The Atlantic has an article criticizing the GRE, which is the main graduate school entrance exam for most fields (professional schools like law, medicine, and business have their own exams). As with the SAT, also an ETS test, there is a general GRE (with verbal, math, and written parts) and a bunch of subject tests for various individual fields. Prospective physics grad students typically need both the general test and the physics subject test.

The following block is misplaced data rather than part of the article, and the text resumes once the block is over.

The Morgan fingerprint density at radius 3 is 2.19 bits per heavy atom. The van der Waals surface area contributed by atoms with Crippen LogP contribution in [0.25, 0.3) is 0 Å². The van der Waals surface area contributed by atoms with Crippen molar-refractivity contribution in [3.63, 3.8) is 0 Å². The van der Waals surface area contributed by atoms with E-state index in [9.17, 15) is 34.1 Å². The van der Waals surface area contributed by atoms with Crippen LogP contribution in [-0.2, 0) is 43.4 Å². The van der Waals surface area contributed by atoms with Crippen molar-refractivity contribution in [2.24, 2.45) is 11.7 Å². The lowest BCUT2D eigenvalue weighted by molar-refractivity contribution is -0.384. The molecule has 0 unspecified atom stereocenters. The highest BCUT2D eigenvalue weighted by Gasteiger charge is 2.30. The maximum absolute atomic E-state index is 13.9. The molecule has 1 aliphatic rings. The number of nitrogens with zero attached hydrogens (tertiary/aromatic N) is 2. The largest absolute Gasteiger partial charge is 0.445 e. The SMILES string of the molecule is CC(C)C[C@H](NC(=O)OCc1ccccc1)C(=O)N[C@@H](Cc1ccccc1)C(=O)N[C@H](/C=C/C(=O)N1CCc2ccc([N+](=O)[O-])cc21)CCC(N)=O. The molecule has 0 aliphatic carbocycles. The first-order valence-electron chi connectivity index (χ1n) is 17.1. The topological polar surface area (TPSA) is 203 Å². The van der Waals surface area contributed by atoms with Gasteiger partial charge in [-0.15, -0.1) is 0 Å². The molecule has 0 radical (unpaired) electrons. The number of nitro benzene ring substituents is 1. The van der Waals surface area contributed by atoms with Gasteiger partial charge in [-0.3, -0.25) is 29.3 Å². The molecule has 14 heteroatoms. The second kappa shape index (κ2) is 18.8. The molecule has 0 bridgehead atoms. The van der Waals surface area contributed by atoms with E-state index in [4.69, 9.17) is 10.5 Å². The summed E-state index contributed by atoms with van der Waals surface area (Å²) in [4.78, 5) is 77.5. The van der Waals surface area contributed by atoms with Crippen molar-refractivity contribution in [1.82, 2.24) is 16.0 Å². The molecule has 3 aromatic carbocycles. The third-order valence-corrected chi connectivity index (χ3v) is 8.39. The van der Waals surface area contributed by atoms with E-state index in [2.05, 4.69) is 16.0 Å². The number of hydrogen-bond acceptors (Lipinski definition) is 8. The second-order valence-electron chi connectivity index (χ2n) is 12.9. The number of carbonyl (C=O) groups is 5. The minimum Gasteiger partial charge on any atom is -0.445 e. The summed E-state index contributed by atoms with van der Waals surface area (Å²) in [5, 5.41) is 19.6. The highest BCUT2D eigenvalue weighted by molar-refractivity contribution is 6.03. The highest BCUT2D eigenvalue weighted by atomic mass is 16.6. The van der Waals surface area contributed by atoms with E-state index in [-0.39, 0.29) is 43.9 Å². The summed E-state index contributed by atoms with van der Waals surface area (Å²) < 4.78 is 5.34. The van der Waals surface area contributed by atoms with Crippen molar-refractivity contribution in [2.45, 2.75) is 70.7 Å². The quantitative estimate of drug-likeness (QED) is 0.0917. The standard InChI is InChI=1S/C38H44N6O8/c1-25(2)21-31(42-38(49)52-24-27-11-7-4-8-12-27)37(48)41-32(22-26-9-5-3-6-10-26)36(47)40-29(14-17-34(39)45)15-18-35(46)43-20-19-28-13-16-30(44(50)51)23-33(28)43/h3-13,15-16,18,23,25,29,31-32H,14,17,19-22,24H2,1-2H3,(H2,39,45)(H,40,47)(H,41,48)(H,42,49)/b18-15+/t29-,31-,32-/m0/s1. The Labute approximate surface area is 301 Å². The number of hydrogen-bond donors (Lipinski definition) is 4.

The main criticism in the piece is that the GRE too often acts as a gatekeeper that prevents many talented students from being accepted to grad school. In physics, I would say that the opposite is most likely true for the general exam. The general exam has little relevance to physics grad school (as the piece argues), but it is in many ways far too easy. The math section covers math only up to early to mid high school level, so physics majors would be expected to get perfect or near perfect scores. Having lots of students pile up around the maximum scores means that it becomes basically impossible to use the test to compare students. The verbal and written parts are largely irrelevant, although it might be nice if schools spent more effort on improving technical writing. I would guess that the physics test is much better, but it’s still very different than the kind of problems that students will see in either college or grad school. Like the SAT, the subject GREs are mostly about solving many fairly simple problems quickly. Most of the time, students will actually be confronted with long, open ended questions that require a lot of work.